Naval officer ‘solves’ 90-year mystery of the ‘submarine in the park’ in Devon town

Topic: CommunityLocal Initiatives Storyline: Museums

A Royal Navy officer believes he could have solved a mystery/urban legend which has intrigued a Devon town for nearly a century.

Since the 1930s, residents of Dartmouth – home to Royal Navy officer training for more than 150 years – have been convinced there is a wreck of a submarine buried under the town’s premier park.

But now Tom Kemp, an officer from Britannia Royal Naval College thinks he may have solved the mystery.

Lieutenant Kemp, who teaches navigation to future generations of naval leaders at the college, has pored over contemporary documents and photographs and thinks he has identified the submarine unceremoniously buried alongside rubble and other landfill beneath Coronation Park.

The five-acre park at the foot of the hill which is occupied by the naval college was once mud flats.

After the end of the Great War, Britain had a surplus of ships and submarines – not just her own, but also scores of vessels seized from the defeated Germans.

Many were driven ashore, left up creeks and anchorages… and then generally forgotten about as they decayed over decades; two German destroyers beached on Whale Island in Portsmouth were forgotten for a century until historians formally identified them.

Coombe Mud and neighbouring Sandquay in Dartmouth became a similar breaker’s yard for unwanted WW1 warships, including at least two of submarines.

The site was purchased by the local authority in the late 1920s and filled in to create the park – opened in 1937 in time for the coronation of George VI, hence the name – and surrounding road network drivers would recognise today.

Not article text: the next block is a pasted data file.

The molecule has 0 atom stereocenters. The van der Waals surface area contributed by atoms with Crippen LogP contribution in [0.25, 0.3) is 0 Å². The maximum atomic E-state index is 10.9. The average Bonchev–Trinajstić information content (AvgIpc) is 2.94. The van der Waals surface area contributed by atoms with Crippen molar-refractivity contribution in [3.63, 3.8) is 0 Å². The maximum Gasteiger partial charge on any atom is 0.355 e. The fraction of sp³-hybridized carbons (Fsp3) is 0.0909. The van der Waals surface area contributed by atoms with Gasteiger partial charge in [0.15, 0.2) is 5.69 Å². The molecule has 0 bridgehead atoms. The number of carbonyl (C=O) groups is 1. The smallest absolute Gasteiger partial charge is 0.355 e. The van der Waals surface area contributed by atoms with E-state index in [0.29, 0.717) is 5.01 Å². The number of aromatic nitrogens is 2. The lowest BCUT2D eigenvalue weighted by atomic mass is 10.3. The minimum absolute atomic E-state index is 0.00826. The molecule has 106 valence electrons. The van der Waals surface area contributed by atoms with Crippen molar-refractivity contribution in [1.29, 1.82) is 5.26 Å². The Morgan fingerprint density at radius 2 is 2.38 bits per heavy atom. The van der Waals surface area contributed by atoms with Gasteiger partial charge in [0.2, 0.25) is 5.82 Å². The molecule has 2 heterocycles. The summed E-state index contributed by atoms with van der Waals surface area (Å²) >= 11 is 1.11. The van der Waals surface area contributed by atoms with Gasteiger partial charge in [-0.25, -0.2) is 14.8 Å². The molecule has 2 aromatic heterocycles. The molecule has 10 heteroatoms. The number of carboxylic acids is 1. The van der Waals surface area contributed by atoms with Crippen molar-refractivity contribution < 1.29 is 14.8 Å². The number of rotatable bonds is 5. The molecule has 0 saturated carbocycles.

And ever since, in oral and written histories of the Devon town, Dartmouth folk have referred to the submarine under the park – sometimes claiming it’s a British boat, at others a German U-boat.

“The story of ‘the submarine under the park’ has fascinated and intrigued visitors to Dartmouth for years – and I count myself among them,” said Tom.

“This has been a case of following a very cold trail of breadcrumbs. I had been desperately hoping to find a bill of sale or something along those lines with a name on it, but I had to go a little further off-piste to find my answers.”

He’s ploughed through contemporary documents and records and come up with two names as likely candidates: HMS A8 and HMS E52. The smaller A8 was largely broken up by 1923, whereas the larger E52 proved a greater challenge to dismantle.

She was one of 58 boats in her class built for the fledgling Silent Service. The E-Class were the mainstay of the submarine force, especially during the opening month of the war, scoring the first ‘kill’ by a British boat (the German light cruiser Hela) and VCs earned in the Dardanelles campaign.

As for HMS E52 herself, she sank the German U-Boat UC-63 when surfaced, catching her crew off guard and torpedoing her at point-blank range, killing all but one of the men aboard and earning her skipper, Lieutenant Commander Philip Esmonde Phillips, the Distinguished Service Order for ‘services in action with enemy submarines’.

Without excavating the park and formally identifying parts from the boat, Tom believes this is as far as we can go with contemporary documents and records.

“The ‘submarine under the park’ has a name and a story worth telling,” he added. “It’s another unseen-but-enduring bond between BRNC, Dartmouth and the Royal Navy’s Submarine Service.”